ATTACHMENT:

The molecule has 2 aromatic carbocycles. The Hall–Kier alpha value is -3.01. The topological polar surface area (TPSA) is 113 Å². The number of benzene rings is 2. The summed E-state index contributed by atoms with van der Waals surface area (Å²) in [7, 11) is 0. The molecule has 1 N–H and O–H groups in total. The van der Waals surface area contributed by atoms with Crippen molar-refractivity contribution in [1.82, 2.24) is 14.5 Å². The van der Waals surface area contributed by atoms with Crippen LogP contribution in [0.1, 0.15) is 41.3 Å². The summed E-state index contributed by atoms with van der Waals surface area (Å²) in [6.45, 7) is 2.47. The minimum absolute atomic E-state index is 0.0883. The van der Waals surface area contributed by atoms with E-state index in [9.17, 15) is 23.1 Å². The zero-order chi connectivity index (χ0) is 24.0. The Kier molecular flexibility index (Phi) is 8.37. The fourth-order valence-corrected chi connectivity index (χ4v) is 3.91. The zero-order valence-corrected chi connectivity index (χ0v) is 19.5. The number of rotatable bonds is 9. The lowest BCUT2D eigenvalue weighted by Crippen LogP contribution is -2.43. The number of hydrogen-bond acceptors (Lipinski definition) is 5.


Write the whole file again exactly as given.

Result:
The molecule has 2 aromatic carbocycles. The Hall–Kier alpha value is -3.01. The topological polar surface area (TPSA) is 113 Å². The number of benzene rings is 2. The summed E-state index contributed by atoms with van der Waals surface area (Å²) in [7, 11) is 0. The molecule has 1 N–H and O–H groups in total. The van der Waals surface area contributed by atoms with Crippen molar-refractivity contribution in [1.82, 2.24) is 14.5 Å². The van der Waals surface area contributed by atoms with Crippen LogP contribution in [0.1, 0.15) is 41.3 Å². The summed E-state index contributed by atoms with van der Waals surface area (Å²) in [6.45, 7) is 2.47. The minimum absolute atomic E-state index is 0.0883. The van der Waals surface area contributed by atoms with E-state index in [9.17, 15) is 23.1 Å². The zero-order chi connectivity index (χ0) is 24.0. The Kier molecular flexibility index (Phi) is 8.37. The fourth-order valence-corrected chi connectivity index (χ4v) is 3.91. The zero-order valence-corrected chi connectivity index (χ0v) is 19.5. The number of rotatable bonds is 9. The lowest BCUT2D eigenvalue weighted by Crippen LogP contribution is -2.43. The number of hydrogen-bond acceptors (Lipinski definition) is 5.